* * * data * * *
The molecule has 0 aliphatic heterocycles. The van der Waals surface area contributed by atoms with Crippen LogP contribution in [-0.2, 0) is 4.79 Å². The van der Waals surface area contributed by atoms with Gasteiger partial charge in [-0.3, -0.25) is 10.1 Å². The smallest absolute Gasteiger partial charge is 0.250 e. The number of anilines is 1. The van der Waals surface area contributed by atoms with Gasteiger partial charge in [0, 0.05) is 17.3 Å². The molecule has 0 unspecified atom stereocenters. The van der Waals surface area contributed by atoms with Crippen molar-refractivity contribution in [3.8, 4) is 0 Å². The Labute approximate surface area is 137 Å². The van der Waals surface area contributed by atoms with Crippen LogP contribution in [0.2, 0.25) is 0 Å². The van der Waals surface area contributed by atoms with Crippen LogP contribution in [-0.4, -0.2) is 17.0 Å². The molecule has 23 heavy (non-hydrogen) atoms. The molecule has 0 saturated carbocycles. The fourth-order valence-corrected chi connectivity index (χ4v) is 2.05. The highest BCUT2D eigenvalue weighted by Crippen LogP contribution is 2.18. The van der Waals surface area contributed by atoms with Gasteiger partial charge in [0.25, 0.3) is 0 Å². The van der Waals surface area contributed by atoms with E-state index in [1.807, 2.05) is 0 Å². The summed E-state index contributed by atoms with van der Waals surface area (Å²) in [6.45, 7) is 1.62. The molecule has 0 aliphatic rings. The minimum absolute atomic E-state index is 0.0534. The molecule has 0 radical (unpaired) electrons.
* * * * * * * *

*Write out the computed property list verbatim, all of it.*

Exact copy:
The molecule has 0 aliphatic heterocycles. The van der Waals surface area contributed by atoms with Crippen LogP contribution in [-0.2, 0) is 4.79 Å². The van der Waals surface area contributed by atoms with Gasteiger partial charge in [-0.3, -0.25) is 10.1 Å². The smallest absolute Gasteiger partial charge is 0.250 e. The number of anilines is 1. The van der Waals surface area contributed by atoms with Gasteiger partial charge in [0, 0.05) is 17.3 Å². The molecule has 0 unspecified atom stereocenters. The van der Waals surface area contributed by atoms with Crippen molar-refractivity contribution in [3.8, 4) is 0 Å². The Labute approximate surface area is 137 Å². The van der Waals surface area contributed by atoms with Crippen LogP contribution in [0.2, 0.25) is 0 Å². The van der Waals surface area contributed by atoms with Crippen LogP contribution in [-0.4, -0.2) is 17.0 Å². The molecule has 23 heavy (non-hydrogen) atoms. The molecule has 0 saturated carbocycles. The fourth-order valence-corrected chi connectivity index (χ4v) is 2.05. The highest BCUT2D eigenvalue weighted by Crippen LogP contribution is 2.18. The van der Waals surface area contributed by atoms with Gasteiger partial charge in [0.25, 0.3) is 0 Å². The van der Waals surface area contributed by atoms with E-state index in [1.807, 2.05) is 0 Å². The summed E-state index contributed by atoms with van der Waals surface area (Å²) in [6.45, 7) is 1.62. The molecule has 0 aliphatic rings. The minimum absolute atomic E-state index is 0.0534. The molecule has 0 radical (unpaired) electrons.